Kidnapped American 'not threatened' in Pakistan

Nov 30, -0001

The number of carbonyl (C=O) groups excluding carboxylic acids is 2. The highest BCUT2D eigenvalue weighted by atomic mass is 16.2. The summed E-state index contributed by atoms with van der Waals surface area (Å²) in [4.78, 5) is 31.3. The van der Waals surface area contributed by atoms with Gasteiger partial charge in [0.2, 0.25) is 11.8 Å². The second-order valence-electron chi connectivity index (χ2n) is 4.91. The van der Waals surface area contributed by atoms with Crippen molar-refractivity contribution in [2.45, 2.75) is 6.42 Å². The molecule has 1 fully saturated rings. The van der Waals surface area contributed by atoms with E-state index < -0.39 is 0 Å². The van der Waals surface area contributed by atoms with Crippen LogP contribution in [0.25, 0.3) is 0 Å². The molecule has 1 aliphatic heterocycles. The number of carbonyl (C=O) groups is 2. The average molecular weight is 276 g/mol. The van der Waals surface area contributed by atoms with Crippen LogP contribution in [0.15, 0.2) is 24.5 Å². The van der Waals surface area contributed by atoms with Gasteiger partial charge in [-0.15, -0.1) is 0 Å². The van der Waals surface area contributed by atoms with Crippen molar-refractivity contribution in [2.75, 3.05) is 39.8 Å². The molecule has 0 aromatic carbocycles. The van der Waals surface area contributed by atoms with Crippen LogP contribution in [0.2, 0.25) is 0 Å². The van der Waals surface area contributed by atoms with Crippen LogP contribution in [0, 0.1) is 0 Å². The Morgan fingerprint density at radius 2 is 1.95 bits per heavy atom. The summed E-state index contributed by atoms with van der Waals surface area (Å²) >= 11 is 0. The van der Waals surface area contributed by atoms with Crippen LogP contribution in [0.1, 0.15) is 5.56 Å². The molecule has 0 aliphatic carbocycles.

LAHORE: The American aid expert kidnapped at gunpoint in Pakistan had not been threatened and was working legally in the country, a colleague told AFP on condition of anonymity Monday.Police have so far drawn a blank over the kidnapping that saw Warren Weinstein struck on the head with a pistol and driven off from his home in Lahore by gunmen in the early hours of Saturday.There has been no claim of responsibility and the most officers have been able to establish is that he was targeted because of his nationality, particularly sensitive in a country with rampant anti-Americanism."We are unclear why Weinstein was kidnapped. We don't know what the motives are," said a senior Pakistani employee at J.E. Austin Associates, the Virginia-based consultancy for which the American works."Weinstein never told us that he received any threats. Had he received any threats, I certainly would have known. He was the country head of our organisation and had been here for the last seven years," said his colleague.The American lived in Model Town, an upmarket Lahore neighbourhood once home to former prime minister Nawaz Sharif, for five or six years, using the ground floor as an office and the first floor as a residence."His contract was expiring on August 15 and he was expected to leave Pakistan by end of this month," said the colleague.When asked to comment about claims that Weinstein did not inform Pakistani authorities that he was in Lahore, the colleague said: "Weinstein was staying here legally. The authorities should have been aware of his presence in the area as he had been living here for more than five years.""I am at a loss to understand what happened," said the colleague. "We are in a state of shock."Weinstein travelled widely in the country, working on projects that focused on private-sector development and economic growth, and visited only safe parts of the northwest, where the Taliban and Al-Qaeda-linked groups have bases.He has been described as "successful" and "down to earth".For a second day running, police told AFP that they had no leads.Neighbours and shopkeepers in Model Town told AFP they had no idea an American lived in the relatively innocuous two-storey villa, saying that the occupants kept a very low profile, perhaps customary for security precautions."They never met others in the area. No one knew them, even the security guards stayed inside the four walls," said Mohammad Anwar, 58, who has a flour shop in the area.Rehan Sabir Ali, 36, who has had a grocers in a next street for the last 15 years said no foreigner ever came into the shop."We sometimes saw cars coming out of the house. I was often amazed about why we didn't see the inmates of this house. We thought it is some NGO's office because the people had a mysterious living. They never met the neighbours."Anti-American tensions are at an all-time high in Pakistan after a covert US raid killed Osama bin Laden on May 2.Pakistani-US relations are in dire straits, set back seriously by Pakistan's seven-week detention of a CIA contractor who killed two men in Lahore in January and the American operation to kill bin Laden.US citizen Raymond Davis was eventually released after $2 million in blood money was paid to the families of the dead, but the incident sparked huge anger in Pakistan and raised deep suspicions about covert CIA operations.Washington last Monday revised a travel warning, saying that Americans throughout Pakistan have been kidnapped for ransom or for personal reasons.On July 1, a Swiss couple were seized while on holiday in Baluchistan, a sparsely-populated southwestern province bordering Iran and Afghanistan known for separatist violence and Taliban activity.Wali-ur Rehman, deputy chief of Pakistan's umbrella Taliban faction later claimed responsibility for that kidnapping.In February 2009, an American UN official was also kidnapped and held for two months in Baluchistan. AGENCIES




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